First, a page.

Families can be maddening in all kinds of ways - some of them we're all familiar with, some are unique. But for those of us who grew up in same-sex families, one of the most frustrating experiences is having our own families judged and found wanting. Uncle Harold's interminable boarding school stories are one thing, but Auntie Vera's tales of cross-dressing in 1970s Berlin might be quite another.
In an age of fierce struggles over same-sex marriage and gay rights around the world, we 'gaybies' (children of same-sex families) get sick of people speaking for us, telling us our families are deficient and ignoring our voices to the contrary.
When you're a gayby ('queerspawn' is also acceptable, thank you very much), you get used to people watching your family - like the time I was in kindy and my teacher wrote a report attributing my shyness (now long gone) to my 'non-conventional family background.'
But sometimes watching and judging isn't satisfying enough, and people have to ask straight up. Like the mechanics of how I, a kid who had 'test tube baby' yelled at him for the first three years of high school, was brought into the world.
But the same people might be a bit alarmed if I were to casually inquire, "So, were your parents in the missionary position when you were conceived? At a 60s key-swap party? Swinging from the chandelier?"
As a boy with lesbian parents, the questions you constantly get asked is this: "How can you have a family without an adult man? Didn't that mess you up?"
The truth is, kids need all kinds of role models. Boys need men around, and they need men who show them how to do masculinity in ways that aren't (only) about sport or rough-housing - how to be empathetic and tough without being callous or violent.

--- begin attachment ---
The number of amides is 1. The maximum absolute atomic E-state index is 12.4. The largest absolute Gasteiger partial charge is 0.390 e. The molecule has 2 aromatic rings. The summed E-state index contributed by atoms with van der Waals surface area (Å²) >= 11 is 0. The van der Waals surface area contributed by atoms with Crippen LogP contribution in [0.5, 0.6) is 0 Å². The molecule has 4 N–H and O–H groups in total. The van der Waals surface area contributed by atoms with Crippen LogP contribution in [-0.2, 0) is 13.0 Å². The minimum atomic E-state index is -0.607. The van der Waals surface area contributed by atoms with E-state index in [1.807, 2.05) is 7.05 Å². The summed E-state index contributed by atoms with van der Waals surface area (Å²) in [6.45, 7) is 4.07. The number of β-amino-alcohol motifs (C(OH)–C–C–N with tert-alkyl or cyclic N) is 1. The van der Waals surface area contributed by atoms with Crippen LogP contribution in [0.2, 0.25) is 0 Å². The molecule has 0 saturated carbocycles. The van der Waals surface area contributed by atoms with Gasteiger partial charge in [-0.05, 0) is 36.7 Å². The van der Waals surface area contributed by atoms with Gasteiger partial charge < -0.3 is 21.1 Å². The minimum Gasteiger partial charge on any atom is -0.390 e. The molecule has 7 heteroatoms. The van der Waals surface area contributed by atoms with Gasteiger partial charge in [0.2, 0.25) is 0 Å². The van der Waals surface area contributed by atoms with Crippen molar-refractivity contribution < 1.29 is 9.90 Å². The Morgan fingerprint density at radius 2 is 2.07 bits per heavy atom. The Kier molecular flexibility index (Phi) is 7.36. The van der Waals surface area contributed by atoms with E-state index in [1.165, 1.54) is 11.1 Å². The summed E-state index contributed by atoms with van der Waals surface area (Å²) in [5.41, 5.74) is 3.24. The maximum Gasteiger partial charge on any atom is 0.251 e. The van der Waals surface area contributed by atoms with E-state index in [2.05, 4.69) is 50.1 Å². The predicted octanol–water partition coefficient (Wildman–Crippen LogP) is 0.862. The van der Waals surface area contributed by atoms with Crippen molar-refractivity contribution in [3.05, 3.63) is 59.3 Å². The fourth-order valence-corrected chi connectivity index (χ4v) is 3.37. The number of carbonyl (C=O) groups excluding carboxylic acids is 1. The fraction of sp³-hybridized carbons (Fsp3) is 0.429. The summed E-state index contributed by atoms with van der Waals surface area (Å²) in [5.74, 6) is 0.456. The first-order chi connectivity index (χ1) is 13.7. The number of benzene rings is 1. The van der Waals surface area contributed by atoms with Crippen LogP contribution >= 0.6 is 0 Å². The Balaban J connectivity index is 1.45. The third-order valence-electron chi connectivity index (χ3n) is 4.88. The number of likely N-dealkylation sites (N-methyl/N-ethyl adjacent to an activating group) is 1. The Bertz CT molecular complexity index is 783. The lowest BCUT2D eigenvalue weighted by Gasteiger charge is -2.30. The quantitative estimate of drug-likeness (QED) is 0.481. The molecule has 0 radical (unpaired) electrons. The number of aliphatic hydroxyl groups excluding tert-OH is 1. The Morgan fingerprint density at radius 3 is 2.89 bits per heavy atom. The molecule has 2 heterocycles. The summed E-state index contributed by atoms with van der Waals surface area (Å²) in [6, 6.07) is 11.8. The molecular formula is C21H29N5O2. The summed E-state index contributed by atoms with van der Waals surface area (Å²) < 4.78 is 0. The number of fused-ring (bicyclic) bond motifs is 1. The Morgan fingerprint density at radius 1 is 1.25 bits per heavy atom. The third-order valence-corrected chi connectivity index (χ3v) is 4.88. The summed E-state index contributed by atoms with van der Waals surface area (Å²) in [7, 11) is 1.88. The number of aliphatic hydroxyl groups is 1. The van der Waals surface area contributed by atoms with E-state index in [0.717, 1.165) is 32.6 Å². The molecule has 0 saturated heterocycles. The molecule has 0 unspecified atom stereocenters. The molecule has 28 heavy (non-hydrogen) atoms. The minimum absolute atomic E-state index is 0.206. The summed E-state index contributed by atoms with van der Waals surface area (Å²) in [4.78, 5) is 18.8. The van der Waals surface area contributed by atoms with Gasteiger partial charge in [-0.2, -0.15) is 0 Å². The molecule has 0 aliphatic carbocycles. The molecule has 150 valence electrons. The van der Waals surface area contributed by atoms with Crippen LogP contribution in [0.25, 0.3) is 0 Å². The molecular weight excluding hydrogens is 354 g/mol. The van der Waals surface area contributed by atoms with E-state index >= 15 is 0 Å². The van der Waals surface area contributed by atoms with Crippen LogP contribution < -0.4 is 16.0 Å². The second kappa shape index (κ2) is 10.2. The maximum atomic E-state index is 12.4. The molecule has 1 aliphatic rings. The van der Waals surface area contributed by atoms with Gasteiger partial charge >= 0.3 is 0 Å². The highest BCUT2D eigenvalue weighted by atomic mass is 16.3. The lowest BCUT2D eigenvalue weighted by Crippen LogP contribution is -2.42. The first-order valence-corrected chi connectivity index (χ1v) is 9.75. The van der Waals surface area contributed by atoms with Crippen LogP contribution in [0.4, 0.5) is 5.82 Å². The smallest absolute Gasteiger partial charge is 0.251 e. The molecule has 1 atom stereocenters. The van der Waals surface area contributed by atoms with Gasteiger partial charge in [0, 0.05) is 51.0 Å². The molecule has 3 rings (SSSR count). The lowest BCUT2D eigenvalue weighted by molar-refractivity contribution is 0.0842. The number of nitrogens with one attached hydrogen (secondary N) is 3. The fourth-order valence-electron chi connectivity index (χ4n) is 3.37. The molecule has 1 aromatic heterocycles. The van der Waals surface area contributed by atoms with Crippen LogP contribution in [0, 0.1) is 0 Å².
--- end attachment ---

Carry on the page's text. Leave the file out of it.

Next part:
Hey, I played with Barbies and with He-Man. In our society, those kinds of role models are in short supply - but they don't need to be found in the one person whose biology magically matches yours, or in some Don Draper stereotype of a father.
As English novelist and poet Philip Larkin famously wrote: "They f*** you up, your mum and dad..." The same could apply to "your mum and mum", or "your dad and dad", or any one of a hundred other family arrangements. As Freud would tell you, no-one emerges from childhood unscathed. It's called being human. Larkin's next line, "They may not mean to, but they do," is the one we should pay more attention to.
In any case, is the mum-dad-and-three-kids family really so 'traditional'? The nuclear family, splendidly isolated in its suburban stronghold, is actually a relatively new invention - think of polygamous European monarchs, or of sprawling households full of grandparents and lodgers, maiden aunts and bachelor uncles.
These and all kinds of other families were typical of Western society until recently. My 'non-traditional' family might be more traditional than most people know - or want to know.
One way or another, we're happy to make our own traditions. Despite the defeat of the same-sex marriage bill in the New South Wales parliament and the awful banning of gay relationships in India last week, gaybies continue to live in our own families, where biology matters not a jot. If you'll allow me a soppy moment, the material we make them from is love.
- Daily Life
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